Prime Ministers

For what it’s worth, the Historical Writers’ Association has conducted a poll of its membership, to vote on the worst Prime Minister of the last hundred years. From the Guardian:

Margaret Thatcher has narrowly beaten David Cameron to be named the worst prime minister of the past 100 years by historical writers.

The Historical Writers’ Association surveyed its membership on their views of the 19 prime ministers who have led the UK since 1916, in advance both of this year’sHarrogate History festival later this week, and Theresa May’s 100th day in office on 22 October. Thatcher, who died in 2013, came in first with 24% of the vote, followed by Cameron (22%) and Neville Chamberlain (17%).

Authors singled out Thatcher’s attitude to society as a chief problem with her premiership. “She destroyed too many good things in society, and created too many bad ones, then left a social and moral vacuum in which the selfishly rich and unimaginatively fortunate could too easily destroy still more of what they don’t need and can’t see that everyone else does need,” said the writer Emma Darwin.

“Thatcher made the idea of society, in the sense of a community that cares for all its members and accepts the premise that people need support and should not be stigmatised for it, an anathema,” wrote historical novelist Catherine Hokin in her response. “It is easy to demonise politicians and resort to ad hominem rather than policy attacks, but Thatcher encouraged the worst behaviour across all aspects of society and we are still reaping her poisoned harvest.”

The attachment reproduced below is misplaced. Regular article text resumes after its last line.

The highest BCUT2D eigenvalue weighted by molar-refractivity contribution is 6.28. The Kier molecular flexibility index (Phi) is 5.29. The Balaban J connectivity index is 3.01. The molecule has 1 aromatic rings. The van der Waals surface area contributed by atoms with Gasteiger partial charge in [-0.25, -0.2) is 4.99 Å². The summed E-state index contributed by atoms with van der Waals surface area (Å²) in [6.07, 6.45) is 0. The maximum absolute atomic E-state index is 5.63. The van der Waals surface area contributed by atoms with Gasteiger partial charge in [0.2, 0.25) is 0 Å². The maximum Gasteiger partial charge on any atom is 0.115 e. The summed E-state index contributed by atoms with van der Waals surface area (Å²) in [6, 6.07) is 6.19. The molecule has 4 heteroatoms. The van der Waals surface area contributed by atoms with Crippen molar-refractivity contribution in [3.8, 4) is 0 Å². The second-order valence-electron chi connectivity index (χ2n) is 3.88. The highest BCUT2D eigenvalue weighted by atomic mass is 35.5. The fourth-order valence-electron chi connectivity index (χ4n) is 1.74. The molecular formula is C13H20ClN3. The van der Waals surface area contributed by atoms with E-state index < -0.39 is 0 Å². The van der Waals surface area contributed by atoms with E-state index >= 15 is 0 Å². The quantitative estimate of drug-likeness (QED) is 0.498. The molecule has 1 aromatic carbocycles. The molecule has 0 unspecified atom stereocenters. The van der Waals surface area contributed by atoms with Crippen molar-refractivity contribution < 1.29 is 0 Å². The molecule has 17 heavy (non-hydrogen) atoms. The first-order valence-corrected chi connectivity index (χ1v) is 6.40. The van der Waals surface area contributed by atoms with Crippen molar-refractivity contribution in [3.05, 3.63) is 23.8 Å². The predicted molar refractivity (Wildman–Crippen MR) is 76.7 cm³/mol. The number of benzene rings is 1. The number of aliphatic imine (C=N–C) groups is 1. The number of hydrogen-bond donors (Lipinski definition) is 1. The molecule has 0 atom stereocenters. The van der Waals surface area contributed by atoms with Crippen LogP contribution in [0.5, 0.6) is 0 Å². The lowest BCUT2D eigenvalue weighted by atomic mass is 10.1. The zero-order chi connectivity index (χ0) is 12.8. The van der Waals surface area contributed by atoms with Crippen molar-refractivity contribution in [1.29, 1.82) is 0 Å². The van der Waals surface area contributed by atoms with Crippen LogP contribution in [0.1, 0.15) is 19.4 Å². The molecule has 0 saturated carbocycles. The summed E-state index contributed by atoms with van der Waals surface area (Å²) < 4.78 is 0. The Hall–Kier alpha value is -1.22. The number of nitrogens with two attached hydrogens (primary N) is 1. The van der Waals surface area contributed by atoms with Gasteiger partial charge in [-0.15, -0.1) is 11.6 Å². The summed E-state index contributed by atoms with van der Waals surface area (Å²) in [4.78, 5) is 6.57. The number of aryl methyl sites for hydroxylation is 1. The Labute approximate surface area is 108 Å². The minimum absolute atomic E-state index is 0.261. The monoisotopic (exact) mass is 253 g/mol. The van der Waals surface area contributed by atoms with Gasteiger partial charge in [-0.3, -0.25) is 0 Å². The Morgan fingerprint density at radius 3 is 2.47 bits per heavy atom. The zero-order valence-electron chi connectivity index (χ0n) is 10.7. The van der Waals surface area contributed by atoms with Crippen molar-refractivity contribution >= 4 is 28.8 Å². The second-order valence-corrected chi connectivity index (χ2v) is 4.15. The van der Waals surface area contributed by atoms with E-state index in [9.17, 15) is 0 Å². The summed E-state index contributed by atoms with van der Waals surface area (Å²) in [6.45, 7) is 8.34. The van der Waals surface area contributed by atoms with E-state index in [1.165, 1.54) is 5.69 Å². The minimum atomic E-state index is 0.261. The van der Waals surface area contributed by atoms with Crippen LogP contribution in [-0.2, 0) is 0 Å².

But Paddy Ashdown, former leader of the Liberal Democrats, begged to differ: “I disagreed with Mrs Thatcher, I fought her all the way. But I thought she was a great and necessary destroyer. Some of those old structures she pulled down had to be pulled down, but what she wasn’t was a builder.

“Oddly enough, this will offend some, I put her down as one of the most successful PMs of all time, not because I agreed with her, but because she laid out her stall and she achieved it, and Britain in many ways was stronger afterwards – although in many ways it was also weaker, particularly our sense of communities,” said Ashdown, who will speak at the festival later this week about his latest book, Game of Spies.

More at the link.